Material Type: Full Course

Author: Makan, Keeril

Psychology

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Psychology is designed to meet scope and sequence requirements for the single-semester introduction to psychology course. The book offers a comprehensive treatment of core concepts, grounded in both classic studies and current and emerging research. The text also includes coverage of the DSM-5 in examinations of psychological disorders. Psychology incorporates discussions that reflect the diversity within the discipline, as well as the diversity of cultures and communities across the globe.

Material Type: Textbook

Authors: Arlene Lacombe, Kathryn Dumper, Marilyn Lovett, Marion Perlmutter, Rose M. Spielman, William Jenkins

Discover Psychology 2.0 - A Brief Introductory Text

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This textbook presents core concepts common to introductory courses. The 15 units cover the traditional areas of intro-to-psychology; ranging from biological aspects of psychology to psychological disorders to social psychology. This book can be modified: feel free to add or remove modules to better suit your specific needs. This book includes a comprehensive instructor's manual, PowerPoint presentations, a test bank, reading anticipation guides, and adaptive student quizzes.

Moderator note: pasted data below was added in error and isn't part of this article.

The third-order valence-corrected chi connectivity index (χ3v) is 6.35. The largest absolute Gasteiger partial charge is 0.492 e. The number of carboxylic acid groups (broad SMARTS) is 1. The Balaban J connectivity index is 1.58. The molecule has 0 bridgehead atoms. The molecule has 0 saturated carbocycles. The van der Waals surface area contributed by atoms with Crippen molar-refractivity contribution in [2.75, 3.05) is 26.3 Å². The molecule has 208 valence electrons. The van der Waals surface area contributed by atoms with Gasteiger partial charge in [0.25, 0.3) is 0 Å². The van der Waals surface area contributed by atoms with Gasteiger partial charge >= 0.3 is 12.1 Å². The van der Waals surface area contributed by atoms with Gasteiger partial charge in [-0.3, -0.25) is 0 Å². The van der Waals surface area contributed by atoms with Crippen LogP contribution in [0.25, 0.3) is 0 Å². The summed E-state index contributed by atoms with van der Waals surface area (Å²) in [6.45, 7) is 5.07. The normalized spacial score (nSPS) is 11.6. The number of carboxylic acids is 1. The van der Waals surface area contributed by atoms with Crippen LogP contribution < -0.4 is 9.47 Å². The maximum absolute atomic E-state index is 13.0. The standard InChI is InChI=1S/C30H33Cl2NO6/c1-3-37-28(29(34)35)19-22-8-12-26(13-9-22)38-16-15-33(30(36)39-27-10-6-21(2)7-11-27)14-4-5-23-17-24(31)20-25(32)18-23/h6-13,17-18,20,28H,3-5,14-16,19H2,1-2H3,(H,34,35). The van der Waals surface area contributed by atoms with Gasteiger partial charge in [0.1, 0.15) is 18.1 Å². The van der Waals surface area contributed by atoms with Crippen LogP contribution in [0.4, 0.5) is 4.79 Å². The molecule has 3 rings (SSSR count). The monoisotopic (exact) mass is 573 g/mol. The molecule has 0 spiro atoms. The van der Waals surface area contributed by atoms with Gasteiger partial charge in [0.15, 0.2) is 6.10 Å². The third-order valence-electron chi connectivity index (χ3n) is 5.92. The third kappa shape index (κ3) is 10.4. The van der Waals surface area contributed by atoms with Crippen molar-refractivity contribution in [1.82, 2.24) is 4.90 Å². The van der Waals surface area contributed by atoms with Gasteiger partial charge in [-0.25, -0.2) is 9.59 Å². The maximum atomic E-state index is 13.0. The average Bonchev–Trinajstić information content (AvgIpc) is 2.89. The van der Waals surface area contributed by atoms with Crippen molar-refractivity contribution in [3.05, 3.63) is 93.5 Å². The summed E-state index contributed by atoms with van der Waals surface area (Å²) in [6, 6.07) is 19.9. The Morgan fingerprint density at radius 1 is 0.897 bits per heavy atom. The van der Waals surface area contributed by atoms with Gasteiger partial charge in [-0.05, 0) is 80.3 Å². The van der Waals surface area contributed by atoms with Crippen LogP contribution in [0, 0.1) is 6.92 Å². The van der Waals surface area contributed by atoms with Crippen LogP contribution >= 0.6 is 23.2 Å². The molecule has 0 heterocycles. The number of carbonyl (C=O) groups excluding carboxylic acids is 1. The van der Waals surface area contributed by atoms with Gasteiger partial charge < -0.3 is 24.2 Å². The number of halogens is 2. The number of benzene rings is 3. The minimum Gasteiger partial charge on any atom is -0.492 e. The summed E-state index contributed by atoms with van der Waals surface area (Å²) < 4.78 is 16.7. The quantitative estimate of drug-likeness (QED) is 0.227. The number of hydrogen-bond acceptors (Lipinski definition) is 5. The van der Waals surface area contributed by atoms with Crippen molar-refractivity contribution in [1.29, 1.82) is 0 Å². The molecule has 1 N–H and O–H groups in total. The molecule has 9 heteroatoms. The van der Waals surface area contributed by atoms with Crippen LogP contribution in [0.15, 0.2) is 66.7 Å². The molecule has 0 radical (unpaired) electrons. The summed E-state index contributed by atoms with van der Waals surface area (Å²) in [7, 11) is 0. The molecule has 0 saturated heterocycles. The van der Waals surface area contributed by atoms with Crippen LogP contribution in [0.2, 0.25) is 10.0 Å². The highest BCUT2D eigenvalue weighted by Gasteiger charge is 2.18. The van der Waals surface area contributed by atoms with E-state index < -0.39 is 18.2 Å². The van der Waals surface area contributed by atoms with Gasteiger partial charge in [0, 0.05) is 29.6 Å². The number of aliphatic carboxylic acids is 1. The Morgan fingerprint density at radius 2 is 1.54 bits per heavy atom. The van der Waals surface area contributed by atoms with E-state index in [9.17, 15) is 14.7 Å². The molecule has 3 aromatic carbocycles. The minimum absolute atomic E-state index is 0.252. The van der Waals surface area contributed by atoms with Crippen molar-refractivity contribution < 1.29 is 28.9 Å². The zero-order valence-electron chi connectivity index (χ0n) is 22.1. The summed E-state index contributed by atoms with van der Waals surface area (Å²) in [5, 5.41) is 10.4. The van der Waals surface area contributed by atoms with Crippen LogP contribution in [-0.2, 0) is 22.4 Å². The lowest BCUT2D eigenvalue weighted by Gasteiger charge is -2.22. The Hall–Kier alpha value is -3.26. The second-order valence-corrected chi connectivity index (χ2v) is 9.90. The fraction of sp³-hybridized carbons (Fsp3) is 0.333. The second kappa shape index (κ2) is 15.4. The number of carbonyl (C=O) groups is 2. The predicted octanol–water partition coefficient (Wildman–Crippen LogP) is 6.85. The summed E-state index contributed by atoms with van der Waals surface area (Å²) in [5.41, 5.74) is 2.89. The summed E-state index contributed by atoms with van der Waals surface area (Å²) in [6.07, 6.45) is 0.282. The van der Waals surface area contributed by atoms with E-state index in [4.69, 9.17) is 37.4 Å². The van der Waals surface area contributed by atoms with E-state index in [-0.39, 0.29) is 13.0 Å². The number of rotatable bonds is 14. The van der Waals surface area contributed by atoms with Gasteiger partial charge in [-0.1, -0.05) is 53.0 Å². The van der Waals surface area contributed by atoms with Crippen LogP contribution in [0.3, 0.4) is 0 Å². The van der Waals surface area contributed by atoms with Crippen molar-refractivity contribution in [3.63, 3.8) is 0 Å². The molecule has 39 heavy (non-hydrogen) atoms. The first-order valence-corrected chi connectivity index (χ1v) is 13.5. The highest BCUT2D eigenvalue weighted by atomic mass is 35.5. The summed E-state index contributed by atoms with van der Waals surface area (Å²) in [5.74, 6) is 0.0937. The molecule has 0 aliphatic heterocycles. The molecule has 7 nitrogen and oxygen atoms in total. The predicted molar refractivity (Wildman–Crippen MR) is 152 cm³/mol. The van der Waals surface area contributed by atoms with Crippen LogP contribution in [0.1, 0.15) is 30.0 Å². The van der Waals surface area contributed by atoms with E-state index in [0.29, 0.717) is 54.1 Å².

Material Type: Textbook

Authors: Cara Laney, David M. Buss, David Watson, Edward Diener, Elizabeth F. Loftus, Emily Hooker, George Loewenstein, Henry L. Roediger III, Jeanne Tsai, Kathleen B. McDermott, Mark E. Bouton, Max H. Bazerman, Richard E. Lucas, Robert Siegler, Robert V. Levine, Ross Thompson, Sarah Pressman, Sudeep Bhatia, Susan T. Fiske, Yoshihisa Kashima